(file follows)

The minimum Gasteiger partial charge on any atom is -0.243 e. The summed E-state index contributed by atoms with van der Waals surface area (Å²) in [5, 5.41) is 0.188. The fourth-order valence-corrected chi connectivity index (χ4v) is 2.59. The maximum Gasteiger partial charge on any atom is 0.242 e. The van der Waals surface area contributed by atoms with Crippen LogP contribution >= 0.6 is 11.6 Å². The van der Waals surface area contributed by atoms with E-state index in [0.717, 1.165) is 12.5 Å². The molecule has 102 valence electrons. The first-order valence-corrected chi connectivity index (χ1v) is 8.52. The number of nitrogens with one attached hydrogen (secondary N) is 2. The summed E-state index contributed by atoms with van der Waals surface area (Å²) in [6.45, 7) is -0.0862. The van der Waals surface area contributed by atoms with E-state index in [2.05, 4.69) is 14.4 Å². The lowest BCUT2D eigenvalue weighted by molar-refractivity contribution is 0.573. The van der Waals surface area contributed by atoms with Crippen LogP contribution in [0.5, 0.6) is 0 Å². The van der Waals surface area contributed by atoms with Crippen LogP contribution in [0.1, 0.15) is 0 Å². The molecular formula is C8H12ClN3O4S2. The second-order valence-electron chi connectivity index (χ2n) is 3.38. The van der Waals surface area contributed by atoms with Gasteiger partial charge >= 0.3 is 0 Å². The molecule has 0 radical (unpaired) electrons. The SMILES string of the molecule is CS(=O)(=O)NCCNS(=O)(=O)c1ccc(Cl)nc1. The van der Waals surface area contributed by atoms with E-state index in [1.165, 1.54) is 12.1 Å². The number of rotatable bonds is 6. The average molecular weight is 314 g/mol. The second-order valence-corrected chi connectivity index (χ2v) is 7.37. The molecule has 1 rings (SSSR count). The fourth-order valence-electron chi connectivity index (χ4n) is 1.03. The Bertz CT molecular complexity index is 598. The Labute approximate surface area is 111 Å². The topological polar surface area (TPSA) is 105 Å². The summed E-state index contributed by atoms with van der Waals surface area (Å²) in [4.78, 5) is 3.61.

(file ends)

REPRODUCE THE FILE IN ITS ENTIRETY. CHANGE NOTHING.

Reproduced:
The minimum Gasteiger partial charge on any atom is -0.243 e. The summed E-state index contributed by atoms with van der Waals surface area (Å²) in [5, 5.41) is 0.188. The fourth-order valence-corrected chi connectivity index (χ4v) is 2.59. The maximum Gasteiger partial charge on any atom is 0.242 e. The van der Waals surface area contributed by atoms with Crippen LogP contribution >= 0.6 is 11.6 Å². The van der Waals surface area contributed by atoms with E-state index in [0.717, 1.165) is 12.5 Å². The molecule has 102 valence electrons. The first-order valence-corrected chi connectivity index (χ1v) is 8.52. The number of nitrogens with one attached hydrogen (secondary N) is 2. The summed E-state index contributed by atoms with van der Waals surface area (Å²) in [6.45, 7) is -0.0862. The van der Waals surface area contributed by atoms with E-state index in [2.05, 4.69) is 14.4 Å². The lowest BCUT2D eigenvalue weighted by molar-refractivity contribution is 0.573. The van der Waals surface area contributed by atoms with Crippen LogP contribution in [0.5, 0.6) is 0 Å². The van der Waals surface area contributed by atoms with Crippen LogP contribution in [0.1, 0.15) is 0 Å². The molecular formula is C8H12ClN3O4S2. The second-order valence-electron chi connectivity index (χ2n) is 3.38. The van der Waals surface area contributed by atoms with Gasteiger partial charge >= 0.3 is 0 Å². The molecule has 0 radical (unpaired) electrons. The SMILES string of the molecule is CS(=O)(=O)NCCNS(=O)(=O)c1ccc(Cl)nc1. The van der Waals surface area contributed by atoms with E-state index in [1.165, 1.54) is 12.1 Å². The number of rotatable bonds is 6. The average molecular weight is 314 g/mol. The second-order valence-corrected chi connectivity index (χ2v) is 7.37. The molecule has 1 rings (SSSR count). The fourth-order valence-electron chi connectivity index (χ4n) is 1.03. The Bertz CT molecular complexity index is 598. The Labute approximate surface area is 111 Å². The topological polar surface area (TPSA) is 105 Å². The summed E-state index contributed by atoms with van der Waals surface area (Å²) in [4.78, 5) is 3.61.